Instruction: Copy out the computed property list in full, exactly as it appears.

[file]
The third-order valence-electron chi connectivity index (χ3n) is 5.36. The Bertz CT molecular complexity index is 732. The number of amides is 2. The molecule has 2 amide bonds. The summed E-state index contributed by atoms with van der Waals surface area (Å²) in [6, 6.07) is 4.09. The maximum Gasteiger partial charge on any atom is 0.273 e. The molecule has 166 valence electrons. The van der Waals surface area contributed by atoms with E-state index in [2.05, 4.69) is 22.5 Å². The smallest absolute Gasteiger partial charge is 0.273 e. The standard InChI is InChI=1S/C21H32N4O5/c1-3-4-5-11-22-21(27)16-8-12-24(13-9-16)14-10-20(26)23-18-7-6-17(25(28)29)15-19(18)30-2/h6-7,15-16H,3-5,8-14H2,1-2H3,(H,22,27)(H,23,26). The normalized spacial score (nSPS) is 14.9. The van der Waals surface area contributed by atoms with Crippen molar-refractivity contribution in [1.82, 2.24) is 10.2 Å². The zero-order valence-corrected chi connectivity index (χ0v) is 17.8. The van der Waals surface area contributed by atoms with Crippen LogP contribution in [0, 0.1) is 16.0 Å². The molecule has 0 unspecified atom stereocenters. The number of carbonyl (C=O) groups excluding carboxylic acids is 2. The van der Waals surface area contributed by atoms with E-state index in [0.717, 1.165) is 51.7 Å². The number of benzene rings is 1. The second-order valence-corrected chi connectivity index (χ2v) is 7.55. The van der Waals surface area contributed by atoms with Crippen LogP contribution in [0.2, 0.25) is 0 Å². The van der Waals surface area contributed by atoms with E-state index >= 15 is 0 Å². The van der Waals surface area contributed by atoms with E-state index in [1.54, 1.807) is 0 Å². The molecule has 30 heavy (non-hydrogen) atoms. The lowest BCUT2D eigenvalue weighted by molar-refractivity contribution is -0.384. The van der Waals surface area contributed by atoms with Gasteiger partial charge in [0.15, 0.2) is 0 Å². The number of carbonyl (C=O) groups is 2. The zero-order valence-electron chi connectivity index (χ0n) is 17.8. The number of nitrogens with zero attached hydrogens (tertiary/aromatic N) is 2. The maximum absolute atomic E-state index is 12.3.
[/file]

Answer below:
The third-order valence-electron chi connectivity index (χ3n) is 5.36. The Bertz CT molecular complexity index is 732. The number of amides is 2. The molecule has 2 amide bonds. The summed E-state index contributed by atoms with van der Waals surface area (Å²) in [6, 6.07) is 4.09. The maximum Gasteiger partial charge on any atom is 0.273 e. The molecule has 166 valence electrons. The van der Waals surface area contributed by atoms with E-state index in [2.05, 4.69) is 22.5 Å². The smallest absolute Gasteiger partial charge is 0.273 e. The standard InChI is InChI=1S/C21H32N4O5/c1-3-4-5-11-22-21(27)16-8-12-24(13-9-16)14-10-20(26)23-18-7-6-17(25(28)29)15-19(18)30-2/h6-7,15-16H,3-5,8-14H2,1-2H3,(H,22,27)(H,23,26). The normalized spacial score (nSPS) is 14.9. The van der Waals surface area contributed by atoms with Crippen molar-refractivity contribution in [1.82, 2.24) is 10.2 Å². The zero-order valence-corrected chi connectivity index (χ0v) is 17.8. The van der Waals surface area contributed by atoms with Crippen LogP contribution in [0, 0.1) is 16.0 Å². The molecule has 0 unspecified atom stereocenters. The number of carbonyl (C=O) groups excluding carboxylic acids is 2. The van der Waals surface area contributed by atoms with E-state index in [0.717, 1.165) is 51.7 Å². The number of benzene rings is 1. The second-order valence-corrected chi connectivity index (χ2v) is 7.55. The van der Waals surface area contributed by atoms with Crippen LogP contribution in [0.2, 0.25) is 0 Å². The van der Waals surface area contributed by atoms with E-state index >= 15 is 0 Å². The van der Waals surface area contributed by atoms with E-state index in [1.54, 1.807) is 0 Å². The molecule has 30 heavy (non-hydrogen) atoms. The lowest BCUT2D eigenvalue weighted by molar-refractivity contribution is -0.384. The van der Waals surface area contributed by atoms with Gasteiger partial charge in [0.15, 0.2) is 0 Å². The number of carbonyl (C=O) groups is 2. The zero-order valence-electron chi connectivity index (χ0n) is 17.8. The number of nitrogens with zero attached hydrogens (tertiary/aromatic N) is 2. The maximum absolute atomic E-state index is 12.3.